But, how many more Ghanaians have to die before the government gets up and do something drastic to solve this problem? This is not a matter of money. It’s a matter of dedication to the needs and aspirations of the citizens. But, we handle every national security issue the same way: Wait until something drastic happens before we make a move.
If Akpetehie distillers are regulated why not “manufactures” of herbal medicine? I strongly suggest that a national board should be set up to regulate and monitor the local herbal medication manufactures and vendors. We shouldn’t stop there. In order to get national stamp of approval every herbal medicine must be tested in a lab to ascertain its chemical contents and side effects.
Yes, I know for years the healthcare debate is always about giving more Ghanaians affordable access to tons of doctors, hospitals and medicine, yet the vast majority of healthcare decisions are really made by individuals—whether choices are about diet, exercise or ways to mange chronic conditions; like diabetes and heart disease. But, this is a situation where the national and local governments can’t afford to stand by like spectators while people die needlessly from overdose and wrong diagnosis.
This is why: when a patient fails to follow even a basic regiment of prescription drug, it can leave serious medical complications and the government ends up paying the bill. In other words, it costs the government more money when people don’t take the right medications for their chronic diseases and later on show up at the hospital for treatment.
That is why we need the government’s role and interventions by monitoring how these herbal medications are manufactured, advertised, processed and distributed for consumption.
Yeah I know. What you don’t see matters less. And what doesn’t hurt you doesn’t need your attention. Unfortunately the majority of the consumers of these local herbal drugs is poor and lives in the rural areas of Ghana .These people’s problems or aliments don’t seem to register on the national seismograph so the death rate will continue while the vendors make their money. But, show me the country that has all the natural resources but it’s poor and miserable and I will show you a country that doesn’t care much about its citizens’ wellbeing.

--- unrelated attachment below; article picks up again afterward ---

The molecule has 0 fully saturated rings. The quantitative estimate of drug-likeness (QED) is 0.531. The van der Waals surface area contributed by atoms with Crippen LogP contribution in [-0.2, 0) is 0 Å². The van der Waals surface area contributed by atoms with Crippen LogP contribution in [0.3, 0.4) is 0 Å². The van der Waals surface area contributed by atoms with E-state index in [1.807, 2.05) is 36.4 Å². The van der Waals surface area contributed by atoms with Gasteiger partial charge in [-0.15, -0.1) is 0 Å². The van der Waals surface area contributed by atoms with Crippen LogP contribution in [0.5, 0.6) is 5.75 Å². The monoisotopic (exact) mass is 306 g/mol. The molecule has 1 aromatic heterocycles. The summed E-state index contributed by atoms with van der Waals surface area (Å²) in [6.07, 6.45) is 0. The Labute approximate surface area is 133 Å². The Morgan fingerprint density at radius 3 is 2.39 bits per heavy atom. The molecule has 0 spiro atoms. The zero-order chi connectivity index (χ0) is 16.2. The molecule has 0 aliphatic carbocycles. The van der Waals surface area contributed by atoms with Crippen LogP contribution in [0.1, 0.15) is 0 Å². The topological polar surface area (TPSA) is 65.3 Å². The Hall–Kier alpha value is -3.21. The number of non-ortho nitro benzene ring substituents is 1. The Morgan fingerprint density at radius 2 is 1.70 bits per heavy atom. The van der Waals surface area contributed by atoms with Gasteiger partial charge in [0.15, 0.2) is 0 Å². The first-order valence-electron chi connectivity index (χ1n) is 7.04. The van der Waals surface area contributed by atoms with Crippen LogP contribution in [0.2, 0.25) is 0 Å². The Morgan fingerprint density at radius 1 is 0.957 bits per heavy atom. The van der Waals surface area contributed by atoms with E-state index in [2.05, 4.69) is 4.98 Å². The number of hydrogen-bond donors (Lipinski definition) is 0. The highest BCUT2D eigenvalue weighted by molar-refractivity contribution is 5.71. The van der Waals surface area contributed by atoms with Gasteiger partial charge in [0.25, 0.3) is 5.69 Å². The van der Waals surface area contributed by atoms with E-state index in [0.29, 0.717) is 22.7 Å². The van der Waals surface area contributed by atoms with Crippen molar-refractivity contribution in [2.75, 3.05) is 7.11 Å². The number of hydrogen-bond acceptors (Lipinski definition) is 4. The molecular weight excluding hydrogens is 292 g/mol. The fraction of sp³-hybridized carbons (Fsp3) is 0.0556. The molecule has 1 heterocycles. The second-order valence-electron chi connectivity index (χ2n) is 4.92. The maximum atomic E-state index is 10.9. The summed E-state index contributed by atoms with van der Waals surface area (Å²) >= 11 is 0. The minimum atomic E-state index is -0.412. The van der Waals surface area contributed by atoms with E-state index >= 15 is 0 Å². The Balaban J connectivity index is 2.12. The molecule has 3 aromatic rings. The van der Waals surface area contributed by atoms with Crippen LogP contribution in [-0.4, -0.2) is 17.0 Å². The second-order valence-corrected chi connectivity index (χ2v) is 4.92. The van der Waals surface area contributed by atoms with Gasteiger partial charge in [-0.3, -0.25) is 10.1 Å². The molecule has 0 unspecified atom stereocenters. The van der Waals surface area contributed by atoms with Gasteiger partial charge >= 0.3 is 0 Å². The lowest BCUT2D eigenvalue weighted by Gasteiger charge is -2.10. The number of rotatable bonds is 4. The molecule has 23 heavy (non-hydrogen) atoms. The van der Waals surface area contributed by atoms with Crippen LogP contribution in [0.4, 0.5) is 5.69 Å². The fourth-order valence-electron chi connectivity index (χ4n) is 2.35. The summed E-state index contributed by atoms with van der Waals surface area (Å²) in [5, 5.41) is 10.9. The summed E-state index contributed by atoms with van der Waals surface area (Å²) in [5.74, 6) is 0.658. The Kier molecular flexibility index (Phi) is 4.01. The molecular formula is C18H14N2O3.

Trust me, all the hospitals and health insurance we are using are meaningless if we continue to allow a few untrained; selfish individuals to manage our healthcare delivery system from the warehouses at Okanshie drug lane. These self-appointed “doctors “hardly have senior high school diplomas, yet they’re making zillions of cedis with no sweat, all in the name of curing diseases.
These people have demonstrated a complete lack of concern for those they’re pretending to help, a total disrespect for those they supposed to be helping to fight their diseases.
Shame on all of us. Double shame on all of us for standing idly by while a few individuals rip us off from the Okanshie drug lane. How do we feel when we go to bed at night knowing very well that we’re part of the solution but you did nothing to change the situation?
Now, if there’s anyone I left out to offend—don’t worry, there’s always a next time.
Until later, stay informed, be educated and blessed.

Kwaku Adu-Gyamfi. (Voice Of reason)
*The author is a social commentator, the founder of Adu-Gyamfi Foundation for disadvantaged youth of Asuom, and the Director of Anderson Innovative leadership Academy.